|Indian productivity ahead of China|
|Tuesday, 25 January 2011 00:00|
Though China's productivity, at about twice India's in the last three decades, has really driven its growth story (along with higher capital investments), the wheel could soon be turning. Not only have India's capital investments started rising dramatically, there has even been a surge in productivity, to levels higher than those in China. Not surprisingly, a large part of this has been driven by today's high-growth sectors of telecom, banking and insurance – telecom productivity grew 17% while that in banking and insurance grew 12% per annum in recent years.
Achieving a 10% GDP growth, however, will require several policy changes. Simply expecting the current spurt in productivity to continue, along with the higher levels of capital investments, is unlikely to hold true in the long run. These were the initial findings of the first India KLEMS research project at ICRIER in collaboration with Groningen Growth and Development Centre, University of Groningen, The Netherlands – the project is being supported by RBI and aims to construct internationally comparable data covering the entire Indian economy.
During 1978-93, Indian productivity grew a little over 1% per annum compared to China's 3.5%; and while India's productivity rose to 2.3% per annum in 1993-2004 as compared to China's 4%, things have turned around according to BN Goldar, Research Advisor to the KLEMS project. According to Goldar, between 2004-05 and 2008-09, India's productivity has grown 3.9% per annum (5% per annum between 2004-05 and 2007-08) while that in China is reported to be around 3% or less. Sustaining this growth in productivity over long periods of time, however, is not going to be easy unless the manufacturing sector chips in (see graph for difference in industry and services). In the manufacturing sector, however, disaggregated information till 2003-04 (by Deb Kusum Das, Abdul Azeez Erumban and Suresh Agarwala) show productivity actually fell in the 1997-2004 period.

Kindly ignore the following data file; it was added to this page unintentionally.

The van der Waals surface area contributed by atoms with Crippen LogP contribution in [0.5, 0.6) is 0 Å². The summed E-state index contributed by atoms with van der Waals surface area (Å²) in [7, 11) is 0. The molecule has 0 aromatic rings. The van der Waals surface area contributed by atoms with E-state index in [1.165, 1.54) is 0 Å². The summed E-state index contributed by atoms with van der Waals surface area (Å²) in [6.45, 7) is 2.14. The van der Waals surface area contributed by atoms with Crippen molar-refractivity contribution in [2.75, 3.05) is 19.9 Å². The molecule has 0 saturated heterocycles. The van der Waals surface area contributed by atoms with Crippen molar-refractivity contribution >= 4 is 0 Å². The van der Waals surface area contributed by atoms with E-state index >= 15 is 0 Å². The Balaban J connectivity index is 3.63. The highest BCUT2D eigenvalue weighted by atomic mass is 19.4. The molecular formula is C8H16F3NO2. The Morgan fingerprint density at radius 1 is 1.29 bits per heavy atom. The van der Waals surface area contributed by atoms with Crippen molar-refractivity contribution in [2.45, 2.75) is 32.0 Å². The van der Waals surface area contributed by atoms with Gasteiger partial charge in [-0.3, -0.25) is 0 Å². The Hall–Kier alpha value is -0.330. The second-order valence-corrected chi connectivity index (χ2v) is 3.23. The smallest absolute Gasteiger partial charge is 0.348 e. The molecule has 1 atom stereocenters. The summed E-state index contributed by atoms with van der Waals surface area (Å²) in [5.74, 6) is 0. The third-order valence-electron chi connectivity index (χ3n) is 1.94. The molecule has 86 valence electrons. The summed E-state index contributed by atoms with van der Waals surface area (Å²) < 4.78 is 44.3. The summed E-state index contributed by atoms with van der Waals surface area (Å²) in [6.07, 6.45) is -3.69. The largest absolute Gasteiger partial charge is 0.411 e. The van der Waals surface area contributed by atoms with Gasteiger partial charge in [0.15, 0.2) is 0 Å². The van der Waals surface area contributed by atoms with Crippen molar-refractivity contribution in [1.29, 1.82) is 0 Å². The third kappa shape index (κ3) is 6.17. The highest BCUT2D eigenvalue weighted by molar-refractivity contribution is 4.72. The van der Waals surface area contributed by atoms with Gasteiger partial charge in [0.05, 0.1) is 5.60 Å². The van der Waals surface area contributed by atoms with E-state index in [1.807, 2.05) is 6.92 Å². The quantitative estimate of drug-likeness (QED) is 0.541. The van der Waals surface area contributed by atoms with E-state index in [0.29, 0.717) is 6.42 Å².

Major sectors like textiles have seen a fall in factor productivity in the 1980-2004 period, and a large part of this is due to the large unorganised sector. In transport, for instance, productivity grew 2.3% per year in the organised sector between 1980 and 2004 but fell by 13% per year in the unorganised transport sector; it grew 0.8% in organised textiles but fell 4.5% in the unorganised textiles.
While pointing to the need to maintain a 4% annual productivity hike, Prof Goldar said that if resources shifted to more productive sectors – say, if unorganised manufacturing fell and organised manufacturing rose – this alone could provide a 0.7 percentage point hike per year (which is in keeping with past trends).
Communication and banking/insurance could provide an equal amount. All of this, Ficci Director General (former ICRIER director and chief executive) Rajiv Kumar pointed out, required the next generation of reforms — reforms that allowed firms to close down, for instance, and various others highlighted in the World Bank's Doing Business series which would allow capital and other resources to move across to more efficient sectors.
Goldar pointed to the differences in inter-plant efficiency levels in even the organised manufacturing sector.
|Last Updated ( Wednesday, 30 November 2011 16:38 )|